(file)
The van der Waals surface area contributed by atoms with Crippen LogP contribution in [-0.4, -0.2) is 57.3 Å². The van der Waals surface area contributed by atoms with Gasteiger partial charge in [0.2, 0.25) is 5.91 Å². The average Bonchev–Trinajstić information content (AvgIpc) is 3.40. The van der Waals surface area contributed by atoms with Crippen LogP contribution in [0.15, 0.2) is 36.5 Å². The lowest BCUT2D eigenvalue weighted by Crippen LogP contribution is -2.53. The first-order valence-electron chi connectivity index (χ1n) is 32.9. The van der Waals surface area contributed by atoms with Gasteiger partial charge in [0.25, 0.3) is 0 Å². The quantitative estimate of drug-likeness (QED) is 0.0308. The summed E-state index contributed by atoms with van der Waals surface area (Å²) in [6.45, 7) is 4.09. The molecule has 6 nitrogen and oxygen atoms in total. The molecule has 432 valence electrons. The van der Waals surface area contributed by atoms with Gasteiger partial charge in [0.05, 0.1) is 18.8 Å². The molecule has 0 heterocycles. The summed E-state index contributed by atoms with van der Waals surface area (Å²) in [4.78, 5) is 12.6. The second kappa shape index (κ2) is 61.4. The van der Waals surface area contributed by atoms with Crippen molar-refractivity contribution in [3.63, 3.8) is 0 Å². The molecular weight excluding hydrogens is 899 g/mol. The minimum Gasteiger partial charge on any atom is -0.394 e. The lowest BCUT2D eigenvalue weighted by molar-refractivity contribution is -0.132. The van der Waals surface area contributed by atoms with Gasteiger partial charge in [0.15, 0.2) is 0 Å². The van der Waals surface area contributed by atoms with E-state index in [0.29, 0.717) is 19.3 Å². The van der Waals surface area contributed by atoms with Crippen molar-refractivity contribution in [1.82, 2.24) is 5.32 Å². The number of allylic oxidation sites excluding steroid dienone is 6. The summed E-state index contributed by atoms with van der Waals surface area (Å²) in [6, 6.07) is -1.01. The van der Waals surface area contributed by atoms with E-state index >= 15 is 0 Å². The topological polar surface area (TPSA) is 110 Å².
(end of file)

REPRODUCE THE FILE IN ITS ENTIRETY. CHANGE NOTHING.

The van der Waals surface area contributed by atoms with Crippen LogP contribution in [-0.4, -0.2) is 57.3 Å². The van der Waals surface area contributed by atoms with Gasteiger partial charge in [0.2, 0.25) is 5.91 Å². The average Bonchev–Trinajstić information content (AvgIpc) is 3.40. The van der Waals surface area contributed by atoms with Crippen LogP contribution in [0.15, 0.2) is 36.5 Å². The lowest BCUT2D eigenvalue weighted by Crippen LogP contribution is -2.53. The first-order valence-electron chi connectivity index (χ1n) is 32.9. The van der Waals surface area contributed by atoms with Gasteiger partial charge in [0.25, 0.3) is 0 Å². The quantitative estimate of drug-likeness (QED) is 0.0308. The summed E-state index contributed by atoms with van der Waals surface area (Å²) in [6.45, 7) is 4.09. The molecule has 6 nitrogen and oxygen atoms in total. The molecule has 432 valence electrons. The van der Waals surface area contributed by atoms with Gasteiger partial charge in [0.05, 0.1) is 18.8 Å². The molecule has 0 heterocycles. The summed E-state index contributed by atoms with van der Waals surface area (Å²) in [4.78, 5) is 12.6. The second kappa shape index (κ2) is 61.4. The van der Waals surface area contributed by atoms with Crippen molar-refractivity contribution in [3.63, 3.8) is 0 Å². The molecular weight excluding hydrogens is 899 g/mol. The minimum Gasteiger partial charge on any atom is -0.394 e. The lowest BCUT2D eigenvalue weighted by molar-refractivity contribution is -0.132. The van der Waals surface area contributed by atoms with Gasteiger partial charge in [0.15, 0.2) is 0 Å². The van der Waals surface area contributed by atoms with E-state index in [0.29, 0.717) is 19.3 Å². The van der Waals surface area contributed by atoms with Crippen molar-refractivity contribution in [1.82, 2.24) is 5.32 Å². The number of allylic oxidation sites excluding steroid dienone is 6. The summed E-state index contributed by atoms with van der Waals surface area (Å²) in [6, 6.07) is -1.01. The van der Waals surface area contributed by atoms with E-state index >= 15 is 0 Å². The topological polar surface area (TPSA) is 110 Å².